The real question when starting to plan your estate, is “What do you want done?"
Think about your biggest concerns. Estate planning involves looking at what you have and figuring out where you want to go. There are a myriad of alternatives in how to get there.
Probate is the public process of determining the heirs to an estate, paying all the debts and outstanding expenses of the deceased, and then dividing the estate amongst the beneficiaries or heirs according to the will or the law.
If you die without a will (known as dying “intestate") in Michigan, your assets will be divided amongst your immediate family. Depending on who is alive at the time of your passing, the court will divide your estate up in one of a number of different ways as set forth by the statutes, often at added expense to your family members.
If you die with a will, the will tells the Courts who will manage your estate, who will get your belongings, and, if applicable, who will become guardian of your minor children or other disabled family members.
Alternatives to a Will
Wills become public after your death. The details of what you owned and its value is open to anyone who wants to read the court file. Because of that, many people look for more private ways to transfer their assets. Some alternatives include Life insurance policies or trusts., with the details of what you owned and how much it was worth available to anyone curious enough to read the court file. As a result, many people look for a more private way of transferring their assets. In Michigan, alternatives to making a will include:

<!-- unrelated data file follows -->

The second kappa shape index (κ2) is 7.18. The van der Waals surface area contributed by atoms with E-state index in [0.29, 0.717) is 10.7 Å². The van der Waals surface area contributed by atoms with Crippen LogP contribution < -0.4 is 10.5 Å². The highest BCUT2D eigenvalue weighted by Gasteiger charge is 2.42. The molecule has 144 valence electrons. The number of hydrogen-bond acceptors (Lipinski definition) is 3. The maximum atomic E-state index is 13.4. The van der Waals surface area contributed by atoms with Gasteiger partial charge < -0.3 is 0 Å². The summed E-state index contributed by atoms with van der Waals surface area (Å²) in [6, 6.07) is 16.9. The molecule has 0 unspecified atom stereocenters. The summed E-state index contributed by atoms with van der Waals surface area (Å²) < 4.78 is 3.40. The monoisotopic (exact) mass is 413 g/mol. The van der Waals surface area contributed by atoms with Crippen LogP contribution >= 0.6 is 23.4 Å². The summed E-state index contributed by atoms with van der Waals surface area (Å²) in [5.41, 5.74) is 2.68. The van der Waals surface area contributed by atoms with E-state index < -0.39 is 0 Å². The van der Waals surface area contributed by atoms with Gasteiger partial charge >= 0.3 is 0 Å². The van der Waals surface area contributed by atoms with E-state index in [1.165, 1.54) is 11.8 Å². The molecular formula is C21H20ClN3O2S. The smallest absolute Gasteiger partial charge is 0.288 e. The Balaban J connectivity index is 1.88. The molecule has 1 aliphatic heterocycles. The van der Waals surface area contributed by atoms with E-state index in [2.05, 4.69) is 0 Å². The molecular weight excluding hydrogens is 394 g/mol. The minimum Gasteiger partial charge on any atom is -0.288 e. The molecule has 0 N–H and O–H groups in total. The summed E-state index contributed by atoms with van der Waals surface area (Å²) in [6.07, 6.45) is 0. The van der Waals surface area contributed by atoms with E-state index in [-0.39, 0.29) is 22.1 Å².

· Life insurance policies or trusts
· Gifting cash or other assets before your death
· Accounts with listed beneficiaries.
· Holding property jointly with others.
· Retirement Accounts
· "Revocable living trusts" (sometimes called "grantor trusts"), giving all your assets to a trustee for management before your death
Your estate plans should be based on who you need to take care of, perhaps a person who can’t take care of themselves. Or maybe you’re concerned about the possibility of having to apply for Medicaid.
Think about what you want done when you pass and who would do a good job at it. A capable elder law attorney will go through your plans with you and tell you the most advisable way of doing it.
It’s your estate, you worked hard for it during your life, you should be entitled to have some control over it when you pass.
It's never too early to prepare essential estate planning documents, but it can be too late. A high percentage of people - even retirees - don't have estate plans and many more who do have documents that are out of date. Don't wait until it's too late, because when it comes to a will and other estate planning documents, when it's too late, it's too late.